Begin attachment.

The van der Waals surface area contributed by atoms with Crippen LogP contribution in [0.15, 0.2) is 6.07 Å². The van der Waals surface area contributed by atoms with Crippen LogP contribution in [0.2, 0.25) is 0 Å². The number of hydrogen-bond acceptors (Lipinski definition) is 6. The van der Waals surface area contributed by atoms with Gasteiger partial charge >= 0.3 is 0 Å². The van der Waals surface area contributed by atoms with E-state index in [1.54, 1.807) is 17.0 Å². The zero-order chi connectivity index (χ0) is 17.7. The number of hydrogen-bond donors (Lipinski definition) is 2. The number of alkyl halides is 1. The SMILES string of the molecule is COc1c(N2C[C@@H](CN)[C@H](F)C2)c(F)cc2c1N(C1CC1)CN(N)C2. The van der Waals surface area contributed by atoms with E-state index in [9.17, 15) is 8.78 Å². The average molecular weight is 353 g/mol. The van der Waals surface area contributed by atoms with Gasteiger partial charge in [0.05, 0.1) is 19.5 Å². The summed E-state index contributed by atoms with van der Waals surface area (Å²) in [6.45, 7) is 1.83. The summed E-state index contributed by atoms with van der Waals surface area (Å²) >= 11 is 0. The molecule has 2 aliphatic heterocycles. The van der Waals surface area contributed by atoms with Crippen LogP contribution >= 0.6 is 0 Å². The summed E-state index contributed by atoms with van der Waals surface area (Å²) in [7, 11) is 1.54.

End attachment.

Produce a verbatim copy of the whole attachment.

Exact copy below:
The van der Waals surface area contributed by atoms with Crippen LogP contribution in [0.15, 0.2) is 6.07 Å². The van der Waals surface area contributed by atoms with Crippen LogP contribution in [0.2, 0.25) is 0 Å². The number of hydrogen-bond acceptors (Lipinski definition) is 6. The van der Waals surface area contributed by atoms with Gasteiger partial charge >= 0.3 is 0 Å². The van der Waals surface area contributed by atoms with E-state index in [1.54, 1.807) is 17.0 Å². The zero-order chi connectivity index (χ0) is 17.7. The number of hydrogen-bond donors (Lipinski definition) is 2. The number of alkyl halides is 1. The SMILES string of the molecule is COc1c(N2C[C@@H](CN)[C@H](F)C2)c(F)cc2c1N(C1CC1)CN(N)C2. The van der Waals surface area contributed by atoms with E-state index in [9.17, 15) is 8.78 Å². The average molecular weight is 353 g/mol. The van der Waals surface area contributed by atoms with Gasteiger partial charge in [0.05, 0.1) is 19.5 Å². The summed E-state index contributed by atoms with van der Waals surface area (Å²) in [6.45, 7) is 1.83. The summed E-state index contributed by atoms with van der Waals surface area (Å²) >= 11 is 0. The molecule has 2 aliphatic heterocycles. The van der Waals surface area contributed by atoms with Crippen LogP contribution >= 0.6 is 0 Å². The summed E-state index contributed by atoms with van der Waals surface area (Å²) in [7, 11) is 1.54.